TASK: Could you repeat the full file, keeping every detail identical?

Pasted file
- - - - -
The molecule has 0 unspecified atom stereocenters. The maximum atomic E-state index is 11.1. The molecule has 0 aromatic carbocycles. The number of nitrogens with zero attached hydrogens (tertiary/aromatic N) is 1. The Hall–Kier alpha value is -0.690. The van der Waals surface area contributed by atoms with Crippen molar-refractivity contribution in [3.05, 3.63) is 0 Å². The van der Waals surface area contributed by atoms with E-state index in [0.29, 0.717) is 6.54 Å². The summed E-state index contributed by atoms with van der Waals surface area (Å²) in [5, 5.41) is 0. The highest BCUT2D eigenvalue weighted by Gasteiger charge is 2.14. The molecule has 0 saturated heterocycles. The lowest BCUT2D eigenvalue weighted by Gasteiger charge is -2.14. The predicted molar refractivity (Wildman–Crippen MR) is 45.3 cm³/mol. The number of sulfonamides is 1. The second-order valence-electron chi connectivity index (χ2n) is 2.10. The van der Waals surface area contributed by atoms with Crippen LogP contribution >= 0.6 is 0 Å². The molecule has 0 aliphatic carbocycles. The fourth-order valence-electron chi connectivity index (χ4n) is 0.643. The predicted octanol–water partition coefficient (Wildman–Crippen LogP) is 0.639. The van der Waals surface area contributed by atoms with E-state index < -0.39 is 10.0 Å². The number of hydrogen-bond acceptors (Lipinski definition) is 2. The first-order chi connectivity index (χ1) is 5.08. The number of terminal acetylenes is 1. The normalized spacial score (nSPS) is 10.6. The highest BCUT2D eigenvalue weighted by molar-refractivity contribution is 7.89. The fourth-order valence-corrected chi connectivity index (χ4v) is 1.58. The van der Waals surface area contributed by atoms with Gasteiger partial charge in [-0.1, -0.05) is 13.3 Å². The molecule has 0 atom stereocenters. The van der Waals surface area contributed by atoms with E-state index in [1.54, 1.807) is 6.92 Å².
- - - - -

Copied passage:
The molecule has 0 unspecified atom stereocenters. The maximum atomic E-state index is 11.1. The molecule has 0 aromatic carbocycles. The number of nitrogens with zero attached hydrogens (tertiary/aromatic N) is 1. The Hall–Kier alpha value is -0.690. The van der Waals surface area contributed by atoms with Crippen molar-refractivity contribution in [3.05, 3.63) is 0 Å². The van der Waals surface area contributed by atoms with E-state index in [0.29, 0.717) is 6.54 Å². The summed E-state index contributed by atoms with van der Waals surface area (Å²) in [5, 5.41) is 0. The highest BCUT2D eigenvalue weighted by Gasteiger charge is 2.14. The molecule has 0 saturated heterocycles. The lowest BCUT2D eigenvalue weighted by Gasteiger charge is -2.14. The predicted molar refractivity (Wildman–Crippen MR) is 45.3 cm³/mol. The number of sulfonamides is 1. The second-order valence-electron chi connectivity index (χ2n) is 2.10. The van der Waals surface area contributed by atoms with Crippen LogP contribution >= 0.6 is 0 Å². The molecule has 0 aliphatic carbocycles. The fourth-order valence-electron chi connectivity index (χ4n) is 0.643. The predicted octanol–water partition coefficient (Wildman–Crippen LogP) is 0.639. The van der Waals surface area contributed by atoms with E-state index < -0.39 is 10.0 Å². The number of hydrogen-bond acceptors (Lipinski definition) is 2. The first-order chi connectivity index (χ1) is 5.08. The number of terminal acetylenes is 1. The normalized spacial score (nSPS) is 10.6. The highest BCUT2D eigenvalue weighted by molar-refractivity contribution is 7.89. The fourth-order valence-corrected chi connectivity index (χ4v) is 1.58. The van der Waals surface area contributed by atoms with Gasteiger partial charge in [-0.1, -0.05) is 13.3 Å². The molecule has 0 atom stereocenters. The van der Waals surface area contributed by atoms with E-state index in [1.54, 1.807) is 6.92 Å².